The islands rise at the same time as the rising waters
The small Pacific islands would be more resilient than scientists had previously thought.
This is what has just been shown in a study published on July 5 in the journal Geology. Researchers focused on islands such as Tuvalu, Tokelau and Kiribati, which are largely threatened by rising water levels and climate disasters. These piles of sand barely exceed the level of the ocean. The researchers used a reduced model.
“The study has simulated higher sea levels and waves caused by storms up to four meters in height,” said a note from researchers at the University of Auckland School of Environment who participated in the study. The experiment took place in a 20 meter long canal at the University of Plymouth in the United Kingdom.
They discovered that the highest point of their artificial island had gained altitude and that the rest had moved on the underlying coral reef. An analysis that runs counter to the widely accepted scientific thesis that atolls, these ring-shaped coral reef islands, would be drowned out if an ocean rise occurred.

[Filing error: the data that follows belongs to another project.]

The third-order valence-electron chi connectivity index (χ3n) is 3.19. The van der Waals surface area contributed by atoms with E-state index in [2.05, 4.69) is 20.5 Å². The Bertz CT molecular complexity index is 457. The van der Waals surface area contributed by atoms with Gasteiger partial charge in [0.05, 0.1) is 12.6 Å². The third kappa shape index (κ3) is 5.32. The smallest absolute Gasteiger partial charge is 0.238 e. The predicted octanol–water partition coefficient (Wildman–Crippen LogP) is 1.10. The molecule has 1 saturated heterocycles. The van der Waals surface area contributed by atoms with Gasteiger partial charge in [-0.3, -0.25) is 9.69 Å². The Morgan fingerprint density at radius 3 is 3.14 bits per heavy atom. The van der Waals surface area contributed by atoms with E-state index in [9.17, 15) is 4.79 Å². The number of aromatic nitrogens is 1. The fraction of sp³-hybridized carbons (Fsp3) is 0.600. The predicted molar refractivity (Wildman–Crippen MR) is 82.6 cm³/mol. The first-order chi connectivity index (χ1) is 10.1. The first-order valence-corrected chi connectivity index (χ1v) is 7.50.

Results to qualify
“The islands of the atolls are not inert on the reef, the gravel and the sand that constitute it are moving on the coral reef itself, so that the land changes according to the environmental conditions,” notes Megan Tuck, author main part of the study.
The researchers have some reservations about their results because it is a simulation on a reduced model and because some elements, like the structure of the island or the vegetation, were not taken into account in the experimentation.
But geomorphologist Murray Ford, co-author of the study, says: “The effects on the various islands will vary so that, even if some areas become uninhabitable, others will adapt to the rising waters. the communities to decide what to do, but we think this study highlights the fact that nature provides an adaptation model and that island communities may need to be inspired by it. “